Working from Home: Making It Work

The Working From Home (WFH) trend is here to stay in a big way. Coronavirus shutdowns proved that WFH could be practical, and remote setups offer white-collar sectors outstanding cost savings and flexibility. But employees and employers need to adapt to this significant shift with a new set of tools and skills. Here are some things that need to be in place to unlock WFH’s benefits while limiting its challenges and downsides.

The Right Environment

Doing an excellent job without the right environment is tough. The first step for successful WFH is carving out a space that is conducive for quiet, focused work. Those with a dedicated home office are fortunate. Many will have to make do with a corner of a room or even the kitchen table. Still, it can be helpful to begin the day with a clear “desk” since a clean surface minimizes distractions and calms the mind.

Fill the Toolbox

While some employers have provided their workforce with WFH hardware, many employees are on their own. For those seeking an ongoing solution, it’s worth investing in robust WiFi and up-to-date computers, routers, webcams, speakers, and microphones. These tools are required for success, and skimping on them is penny wise, dollar foolish. A solid chair with proper ergonomic support is a good WFH investment, too. People who expect to meet regularly via Zoom may even spring for high-end videography equipment and backgrounds to project a professional image. This expenditure, similar to upgraded furnishings in a live office, cue clients, colleagues, and partners that “real” work is done here.

Living in the Cloud

Although WFH went mainstream in response to the unprecedented Coronavirus shutdown, the trend toward cloud computing wasn’t born then. Today the software programs that enable remote work are no longer optional. Typically, these tools include meeting and screen-share programs (Zoom, Join.me, Google Meet), file sharing (Dropbox, Box, OneDrive), project management (Slack, Trello, Asana), and shared documents (Microsoft Office or Google Suite). Cloud-based general accounting and customer relationship management systems (CRM) round out the suite, which untethers a company from any specific location. Even companies that aren’t fully embracing WFH gain from the resiliency and flexibility of a cloud-based infrastructure.

Focus Factors

The environment and tools create the WFH “machine,” but it’s the people who need to run it. And WFH is challenging to people on multiple fronts. Many struggle to remain focused and motivated without the formal office environment setting the tone for them. When a complex project competes with the beckoning of family, home chores, and the refrigerator (!), guess which one usually wins. WFH can only work for those who have or develop personal routines and systems to get stuff done in all environments.

Various apps can help: some lock down distracting programs, while others offer detailed time-management tracking. But often simple solutions work just fine, too. Making a daily list of primary goals to accomplish can help keep them front and center. Setting times for focused work punctuated by brief breaks for relaxing and checking emails is also a surprisingly effective technique. Self-control goes only so far, though. Ultimately, company management play a crucial role in keeping their dispersed teams on target.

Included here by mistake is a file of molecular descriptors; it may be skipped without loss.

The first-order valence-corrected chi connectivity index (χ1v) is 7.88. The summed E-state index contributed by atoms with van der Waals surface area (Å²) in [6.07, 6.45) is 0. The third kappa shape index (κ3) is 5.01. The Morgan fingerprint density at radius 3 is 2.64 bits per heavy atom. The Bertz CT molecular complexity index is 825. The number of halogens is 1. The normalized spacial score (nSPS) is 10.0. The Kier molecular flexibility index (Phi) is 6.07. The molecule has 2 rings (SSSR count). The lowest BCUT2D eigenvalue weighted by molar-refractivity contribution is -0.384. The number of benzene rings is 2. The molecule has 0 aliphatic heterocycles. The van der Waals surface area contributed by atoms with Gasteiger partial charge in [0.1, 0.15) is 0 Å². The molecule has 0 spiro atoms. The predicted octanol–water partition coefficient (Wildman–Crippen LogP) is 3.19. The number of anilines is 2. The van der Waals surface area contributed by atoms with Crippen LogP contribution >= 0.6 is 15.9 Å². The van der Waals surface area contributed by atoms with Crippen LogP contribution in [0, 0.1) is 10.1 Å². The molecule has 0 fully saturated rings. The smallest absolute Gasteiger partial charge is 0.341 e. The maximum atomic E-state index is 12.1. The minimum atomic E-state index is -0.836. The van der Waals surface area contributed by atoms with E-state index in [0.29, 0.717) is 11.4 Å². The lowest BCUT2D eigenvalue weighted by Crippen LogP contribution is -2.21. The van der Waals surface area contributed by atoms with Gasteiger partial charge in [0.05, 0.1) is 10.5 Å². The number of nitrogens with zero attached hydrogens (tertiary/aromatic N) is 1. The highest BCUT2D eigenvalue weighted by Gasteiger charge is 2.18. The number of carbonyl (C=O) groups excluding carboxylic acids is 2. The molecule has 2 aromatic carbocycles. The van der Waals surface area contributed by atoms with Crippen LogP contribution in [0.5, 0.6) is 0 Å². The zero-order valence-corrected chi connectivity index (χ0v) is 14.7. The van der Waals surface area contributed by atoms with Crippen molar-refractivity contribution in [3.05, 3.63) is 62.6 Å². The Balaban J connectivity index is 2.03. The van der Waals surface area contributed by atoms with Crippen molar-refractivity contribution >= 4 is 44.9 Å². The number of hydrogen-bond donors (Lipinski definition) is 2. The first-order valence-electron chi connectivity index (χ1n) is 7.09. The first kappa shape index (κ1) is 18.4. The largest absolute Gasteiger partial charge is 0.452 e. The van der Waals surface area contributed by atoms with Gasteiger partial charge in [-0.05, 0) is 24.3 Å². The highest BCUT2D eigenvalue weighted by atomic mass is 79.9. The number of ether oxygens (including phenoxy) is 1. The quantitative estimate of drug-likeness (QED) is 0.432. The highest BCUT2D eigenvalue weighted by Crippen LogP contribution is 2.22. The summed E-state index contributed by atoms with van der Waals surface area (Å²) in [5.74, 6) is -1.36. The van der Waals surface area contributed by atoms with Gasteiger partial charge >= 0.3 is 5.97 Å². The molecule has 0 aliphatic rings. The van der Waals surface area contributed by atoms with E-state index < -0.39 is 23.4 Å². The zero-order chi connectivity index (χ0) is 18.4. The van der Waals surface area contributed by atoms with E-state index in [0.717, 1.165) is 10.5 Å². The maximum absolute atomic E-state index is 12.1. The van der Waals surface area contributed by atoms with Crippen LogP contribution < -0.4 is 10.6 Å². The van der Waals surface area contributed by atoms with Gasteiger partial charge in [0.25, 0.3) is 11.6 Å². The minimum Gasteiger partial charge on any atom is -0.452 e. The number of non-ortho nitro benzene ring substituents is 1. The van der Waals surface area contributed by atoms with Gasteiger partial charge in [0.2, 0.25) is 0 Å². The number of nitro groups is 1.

Modernized Management

Managers charged with keeping a close eye on their employees have resorted to electronic methods to continue doing so when they are WFH. At the extreme, some require their entire team to keep webcams on at all times and perform spot checks throughout the day. Interest in computer surveillance software has also skyrocketed (within legal parameters with regard to equipment ownership and disclosure). Some systems capture and categorize every second of employees’ screen time and keystrokes. The software then categorizes the time spent on various tasks and monitors for errant keywords or sites visited. Other managers shy away from draconian and invasive methods and are comfortable with whatever employees do if their output is satisfactory. Most will probably fall somewhere in the middle of the oversight spectrum.

WFH Opens up Horizons…

WFH opens up many avenues for companies and employees, including the ability to recruit the best talent from multiple cities or even countries, minimize corporate real estate and travel bills, work with clients globally, live upstate, or even in Eretz Yisrael for large chunks of the year, attend a siddur play without destroying a whole day’s work, and simply avoid an onerous commute. All these, and other possibilities that we can’t yet envision, become very doable with WFH.

And Invades our Homes

On the other hand, work and the technology enabling it are invading our homes and minds like never before. Those who have valiantly held off from incorporating the internet into every aspect of their lives will find it harder to do so if WFH remains pervasive and obligatory. How do we navigate these added burdens and pitfalls? Like it or not, the WFH trend will affect our lives in many ways. We’d best get ready for it.


Want to dig deeper?

Try these related articles

Preparing for the new realities of “Location Anywhere”

Getting out of the Commuting Grind

Exploring the World of Shared Work Space

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